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2nd Qtr 1988


Athens, Greence


This issue’s limited edition signed print of a sketch by Ladd Ehlinger is of the Parthenon (447432 BC), which was erected on the Acropolis in Athens in the time of Pericles. This temple was dedicated to Athena Parthenos, meaning the virgin Athena. Parthenon means the virgin’s chamber, which was located in the western end of the temple as shown in the sketch, from which the building received its name.

The architects for the Parthenon were Ictinus and Callicrates, and the master sculptor was Pheidias. These three authors collaborated to produce the most magnificent building of classical Greece, in which sculpture was totally integrated with the architecture. The Parthenon is considered to be the most refined building of the Doric Order of columns, and the high point of architecture of the golden age of Greece.

The optical corrections discussed in our last issue (entasis, etc.) reached a new level of refinement in the Parthenon, even to the building having its entablature, pediment and other facade components tilted at various angles from the vertical and level positions so as to appear to be vertical and level to the observer, which would not occur otherwise. The columns are slender and elegant, and the capitals are demure in size, rendering an overall lighter and graceful appearance, especially when compared to the temples at Paestum.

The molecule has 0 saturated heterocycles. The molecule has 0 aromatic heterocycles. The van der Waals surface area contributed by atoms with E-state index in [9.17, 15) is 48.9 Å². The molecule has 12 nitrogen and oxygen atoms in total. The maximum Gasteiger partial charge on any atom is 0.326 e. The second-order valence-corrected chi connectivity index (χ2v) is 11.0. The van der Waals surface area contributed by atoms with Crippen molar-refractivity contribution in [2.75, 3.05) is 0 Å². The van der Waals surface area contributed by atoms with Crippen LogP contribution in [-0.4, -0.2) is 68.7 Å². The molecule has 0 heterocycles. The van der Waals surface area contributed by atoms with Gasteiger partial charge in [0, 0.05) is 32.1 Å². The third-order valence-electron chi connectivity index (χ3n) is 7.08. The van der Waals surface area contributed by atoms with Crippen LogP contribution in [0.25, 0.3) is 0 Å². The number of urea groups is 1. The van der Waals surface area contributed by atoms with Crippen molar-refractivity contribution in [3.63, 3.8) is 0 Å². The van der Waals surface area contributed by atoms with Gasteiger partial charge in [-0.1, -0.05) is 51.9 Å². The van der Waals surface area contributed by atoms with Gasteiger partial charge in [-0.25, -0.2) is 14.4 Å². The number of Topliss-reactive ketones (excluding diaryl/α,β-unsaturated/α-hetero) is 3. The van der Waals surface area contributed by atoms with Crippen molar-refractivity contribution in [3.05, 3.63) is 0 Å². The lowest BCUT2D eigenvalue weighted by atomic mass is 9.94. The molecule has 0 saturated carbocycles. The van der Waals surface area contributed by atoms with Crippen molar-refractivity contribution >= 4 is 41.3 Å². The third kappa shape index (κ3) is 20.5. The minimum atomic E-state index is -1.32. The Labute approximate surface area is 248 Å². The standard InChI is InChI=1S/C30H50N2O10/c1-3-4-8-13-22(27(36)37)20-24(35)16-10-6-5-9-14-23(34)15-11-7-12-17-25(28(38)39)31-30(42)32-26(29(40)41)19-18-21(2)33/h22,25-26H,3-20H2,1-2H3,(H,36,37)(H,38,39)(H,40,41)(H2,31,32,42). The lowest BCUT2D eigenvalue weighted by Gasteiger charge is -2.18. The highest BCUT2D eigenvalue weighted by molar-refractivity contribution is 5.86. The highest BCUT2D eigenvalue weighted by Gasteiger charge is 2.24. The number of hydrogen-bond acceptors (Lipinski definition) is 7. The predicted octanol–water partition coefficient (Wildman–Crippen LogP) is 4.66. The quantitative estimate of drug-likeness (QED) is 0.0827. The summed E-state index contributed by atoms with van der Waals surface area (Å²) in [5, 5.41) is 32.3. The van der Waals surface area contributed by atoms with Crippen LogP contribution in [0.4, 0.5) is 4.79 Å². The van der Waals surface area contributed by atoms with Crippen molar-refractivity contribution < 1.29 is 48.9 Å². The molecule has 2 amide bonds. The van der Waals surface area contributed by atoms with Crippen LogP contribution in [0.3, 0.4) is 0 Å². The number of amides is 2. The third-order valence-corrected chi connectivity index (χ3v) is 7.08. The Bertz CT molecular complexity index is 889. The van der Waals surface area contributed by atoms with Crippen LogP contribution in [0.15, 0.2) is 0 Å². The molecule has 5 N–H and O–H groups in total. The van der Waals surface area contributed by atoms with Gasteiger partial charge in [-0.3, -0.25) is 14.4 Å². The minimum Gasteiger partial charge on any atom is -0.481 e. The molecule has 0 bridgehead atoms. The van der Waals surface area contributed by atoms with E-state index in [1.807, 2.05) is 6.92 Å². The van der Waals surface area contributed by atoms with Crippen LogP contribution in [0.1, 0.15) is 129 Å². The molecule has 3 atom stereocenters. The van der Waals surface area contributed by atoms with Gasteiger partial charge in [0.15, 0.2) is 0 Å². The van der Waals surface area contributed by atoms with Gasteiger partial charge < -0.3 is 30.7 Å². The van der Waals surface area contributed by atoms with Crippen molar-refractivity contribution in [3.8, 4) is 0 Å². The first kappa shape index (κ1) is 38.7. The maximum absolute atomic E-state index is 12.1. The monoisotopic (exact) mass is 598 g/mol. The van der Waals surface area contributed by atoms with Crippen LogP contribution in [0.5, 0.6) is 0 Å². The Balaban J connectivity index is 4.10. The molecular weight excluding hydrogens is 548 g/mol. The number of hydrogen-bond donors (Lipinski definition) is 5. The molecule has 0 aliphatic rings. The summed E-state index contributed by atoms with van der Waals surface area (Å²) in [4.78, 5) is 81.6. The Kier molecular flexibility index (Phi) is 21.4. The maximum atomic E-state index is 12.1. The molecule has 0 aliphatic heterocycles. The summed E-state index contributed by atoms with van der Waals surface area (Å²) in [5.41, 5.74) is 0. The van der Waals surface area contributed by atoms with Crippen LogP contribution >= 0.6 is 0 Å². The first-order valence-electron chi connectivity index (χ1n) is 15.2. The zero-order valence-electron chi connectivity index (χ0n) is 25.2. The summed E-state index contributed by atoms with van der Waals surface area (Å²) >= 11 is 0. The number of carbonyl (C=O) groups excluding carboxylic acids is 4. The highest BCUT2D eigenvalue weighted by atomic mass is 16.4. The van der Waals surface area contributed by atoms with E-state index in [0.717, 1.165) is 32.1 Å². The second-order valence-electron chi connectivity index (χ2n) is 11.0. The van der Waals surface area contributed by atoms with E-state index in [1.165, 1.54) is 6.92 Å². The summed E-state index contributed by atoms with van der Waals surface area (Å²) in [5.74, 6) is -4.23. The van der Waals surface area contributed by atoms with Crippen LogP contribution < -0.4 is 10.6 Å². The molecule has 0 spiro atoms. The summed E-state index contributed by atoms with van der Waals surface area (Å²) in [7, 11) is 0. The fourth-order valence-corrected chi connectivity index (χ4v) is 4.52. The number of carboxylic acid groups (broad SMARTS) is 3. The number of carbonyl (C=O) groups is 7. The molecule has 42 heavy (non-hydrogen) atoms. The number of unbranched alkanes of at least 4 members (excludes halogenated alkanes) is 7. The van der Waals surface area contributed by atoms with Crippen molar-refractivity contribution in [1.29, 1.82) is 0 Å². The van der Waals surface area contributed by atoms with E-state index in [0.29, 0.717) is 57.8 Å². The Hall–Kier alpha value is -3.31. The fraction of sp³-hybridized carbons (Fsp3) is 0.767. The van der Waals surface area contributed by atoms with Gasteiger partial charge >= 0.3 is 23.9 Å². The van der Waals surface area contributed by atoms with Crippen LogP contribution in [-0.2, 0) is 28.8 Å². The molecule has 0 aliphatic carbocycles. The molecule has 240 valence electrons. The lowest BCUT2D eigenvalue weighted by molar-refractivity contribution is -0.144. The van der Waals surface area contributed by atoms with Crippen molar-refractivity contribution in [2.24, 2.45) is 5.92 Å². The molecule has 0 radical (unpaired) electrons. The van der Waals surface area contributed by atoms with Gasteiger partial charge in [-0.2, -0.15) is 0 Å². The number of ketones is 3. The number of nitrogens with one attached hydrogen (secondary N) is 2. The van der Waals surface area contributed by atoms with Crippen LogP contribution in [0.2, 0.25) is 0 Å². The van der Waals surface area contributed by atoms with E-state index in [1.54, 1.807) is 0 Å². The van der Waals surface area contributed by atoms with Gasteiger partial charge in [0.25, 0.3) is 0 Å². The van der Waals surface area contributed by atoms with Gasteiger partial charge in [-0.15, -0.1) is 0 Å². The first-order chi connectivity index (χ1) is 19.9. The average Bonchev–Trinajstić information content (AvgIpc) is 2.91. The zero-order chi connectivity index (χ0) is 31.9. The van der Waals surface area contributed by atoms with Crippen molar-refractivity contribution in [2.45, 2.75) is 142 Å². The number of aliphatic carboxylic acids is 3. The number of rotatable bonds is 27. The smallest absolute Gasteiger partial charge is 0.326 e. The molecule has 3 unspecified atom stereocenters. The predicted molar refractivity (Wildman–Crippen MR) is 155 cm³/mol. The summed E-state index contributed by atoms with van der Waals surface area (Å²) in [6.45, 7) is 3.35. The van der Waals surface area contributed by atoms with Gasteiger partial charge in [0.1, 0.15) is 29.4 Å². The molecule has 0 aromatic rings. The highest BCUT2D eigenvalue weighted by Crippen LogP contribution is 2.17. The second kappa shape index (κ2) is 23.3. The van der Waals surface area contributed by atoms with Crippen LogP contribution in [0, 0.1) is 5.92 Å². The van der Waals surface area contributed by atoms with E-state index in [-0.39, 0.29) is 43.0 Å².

The sculpture by Pheidias was his finest, and appeared on the friezes and pediments on the exterior, and lavishly adorned the interior, culminating in the statue of Athena in the naos, which could be seen through the door opening on the east end of the temple. Traces of color have been found on the sculpture, and on some of the architectural components as well, leading most scholars to believe that the temple was painted in bright, primary colors to accentuate the architecture.

Curiously, the virgin’s chamber on the west end was framed on the interior with Ionic columns, which are even more slender than the Doric columns used on the exterior facades, as Doric columns would have appeared to be clumsy in this location. Both Orders are found in the one building, a practice increasingly prevalent from this time onwards. Numerous other evidences of Ionic influences are found as well in this essentially Doric building, such as using sculpture on the friezes. The Parthenon was thus a real embodiment of the synthesis of the Doric and Ionic cultures. The Parthenon was converted to a Byzantine Christian church in the 5th or 6th century, to a Latin church in the 13th century, and converted to a Turkish mosque in 1458. It was damaged by the Venetians in the late 17th century in a war, and later by a bad earthquake in 1894. Most of the sculpture has been removed to the British museum, the Louvre, and the Athens museum. Today, it is rapidly deteriorating further from modern day air pollution, which is dissolving the stone.

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